Advanced Micro Devices’ (AMD) share price jumped after it beat revenue estimates thanks to cryptocurrency miners snapping up the firm’s graphics cards. Shares rose 11% after the chip company announced earnings on July 25, but the firm’s stock is up 152% over the last 12 months, making it the fourth best performer on the S&P 500, CNBC reported. Lisa Su, AMD’s chief executive, said the firm saw “elevated demand” from cryptocurrency miners during the quarter.
The US Securities Exchange Commission (SEC) yesterday found that the “initial coin offering” last May that kickstarted the current cryptotoken gold-rush was subject to US securities laws. That means the token sale, for something called the Decentralized Autonomous Organization, was an unregistered securities offering, which is prohibited under US law. To the relief of the cryptocurrency world, the SEC isn’t referring the DAO’s promoters, a firm called Slock.it, for criminal charges.
After hackers looted $30 million worth of ether last week, a company planning to raise money with cryptoassets is turning to an old-fashioned solution to safeguard the funds: a bank vault. It highlights the difficulty of keeping even the most sophisticated new technology safe and secure. BitBounce, an anti-spam e-mail provider, is planning to raise as much as $20 million through an initial coin offering of digital tokens on the ethereum network.
Muck Rack makes it simple to find people, tweets, or articles that mention any name, keyword, company, hashtag etc. We've compiled this guide to help you make the most of your search.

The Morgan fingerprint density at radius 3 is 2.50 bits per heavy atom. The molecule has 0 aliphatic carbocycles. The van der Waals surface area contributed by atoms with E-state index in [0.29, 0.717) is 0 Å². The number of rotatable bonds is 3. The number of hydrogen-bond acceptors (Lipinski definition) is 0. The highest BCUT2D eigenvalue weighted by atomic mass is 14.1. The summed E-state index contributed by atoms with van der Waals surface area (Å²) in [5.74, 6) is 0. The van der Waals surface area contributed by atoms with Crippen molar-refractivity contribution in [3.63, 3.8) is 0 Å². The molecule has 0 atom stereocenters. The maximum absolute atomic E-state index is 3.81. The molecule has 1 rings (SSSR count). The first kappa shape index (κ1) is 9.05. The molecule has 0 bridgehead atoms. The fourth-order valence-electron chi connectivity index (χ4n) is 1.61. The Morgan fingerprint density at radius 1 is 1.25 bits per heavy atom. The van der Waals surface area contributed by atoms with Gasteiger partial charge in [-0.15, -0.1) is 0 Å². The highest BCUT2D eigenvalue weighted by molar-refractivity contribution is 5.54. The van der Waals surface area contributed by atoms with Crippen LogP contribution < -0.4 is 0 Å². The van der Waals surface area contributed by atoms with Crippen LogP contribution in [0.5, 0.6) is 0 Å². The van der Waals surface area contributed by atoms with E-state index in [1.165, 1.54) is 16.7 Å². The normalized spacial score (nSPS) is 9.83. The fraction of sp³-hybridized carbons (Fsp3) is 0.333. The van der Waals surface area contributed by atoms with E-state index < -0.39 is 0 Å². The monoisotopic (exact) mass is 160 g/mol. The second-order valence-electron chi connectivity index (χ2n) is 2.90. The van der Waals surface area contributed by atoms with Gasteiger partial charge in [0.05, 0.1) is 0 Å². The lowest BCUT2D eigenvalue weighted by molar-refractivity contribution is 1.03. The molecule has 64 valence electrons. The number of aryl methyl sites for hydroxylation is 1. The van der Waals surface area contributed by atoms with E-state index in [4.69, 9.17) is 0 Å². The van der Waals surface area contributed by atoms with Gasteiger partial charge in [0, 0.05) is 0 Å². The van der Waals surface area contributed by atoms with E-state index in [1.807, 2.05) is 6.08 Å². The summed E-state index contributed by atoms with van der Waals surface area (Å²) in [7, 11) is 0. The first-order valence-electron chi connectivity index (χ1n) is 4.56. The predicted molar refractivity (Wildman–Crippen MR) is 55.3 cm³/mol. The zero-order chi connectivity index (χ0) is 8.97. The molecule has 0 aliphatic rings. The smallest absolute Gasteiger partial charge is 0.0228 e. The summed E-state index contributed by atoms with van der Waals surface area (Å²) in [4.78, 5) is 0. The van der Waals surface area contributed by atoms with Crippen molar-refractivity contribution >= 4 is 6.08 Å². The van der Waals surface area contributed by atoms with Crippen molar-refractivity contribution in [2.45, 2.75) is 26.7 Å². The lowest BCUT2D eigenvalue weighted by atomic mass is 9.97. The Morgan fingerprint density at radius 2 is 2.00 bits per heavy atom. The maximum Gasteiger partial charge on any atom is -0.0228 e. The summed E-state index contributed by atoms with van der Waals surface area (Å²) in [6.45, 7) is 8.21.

Selecting a term
Start searching tweets, articles from media outlets, articles mentioned in tweets, journalists'
names, titles and bios with some suggested searches:
Companies or Topics (e.g. iPhone, Microsoft)
Phrases (e.g. "cloud computing") — use quotes to keep the terms together
Twitter handles (e.g. @username) — returns those who have mentioned or replied to
Names (e.g. "David Pogue")
Hashtags (e.g. #sxsw, #london2012)
Bio details (e.g. vegan, Olympics, father)
Muck Rack's Advanced Search allows for many boolean operators.
Find results that mention multiple specified terms, use AND or
+. For example, ensure each result contains both Elon Musk and Mark Zuckerberg by
searching Obama AND Romney or Obama + Romney.
Use the operators OR or , to broaden your search when you'd like either of
multiple terms to appear in results. (This is the default behavior of our search when no operators
are used.) For example, search for democrat OR republican to find results that refer to
Democrats and/or Republicans.
Use NOT or - to subtract results from your search. For
example, searching Disney will yield results about the Walt Disney Company as well as Walt Disney
World Resort. To exclude mentions of Disney World, search for Disney -World or Disney
When using one of these operators with a phrase, enclose it in quotation marks. For example, you can
find results about smartphones excluding Apple's iPhone 4S by searching smartphone -"iPhone
Exact case matching or punctuation
If you're searching for a brand name or keyword that relies on specific punctuation marks or capitalization, you can
find results that match your exact query by adding matchcase: before the keyword you're searching for, like matchcase:E*TRADE .
Use parentheses to separate multiple
boolean phrases. For example, to find journalists talking about having fun in Disney World or
Disneyland, search for ("disney world" OR disneyland) AND fun.
An asterisk can be used to search for any variation of a root word truncated by the asterisk. For example, searching for admin* will return results for administrator, administration, administer, administered, etc.
A near operator is an AND operator where you can control the distance between the words. You can vary the distance the near operation uses by adding a forward slash and number (between 0-99) such as strawberries NEAR/10 "whipped cream", which means the strawberries must exist within 10 words of "whipped cream".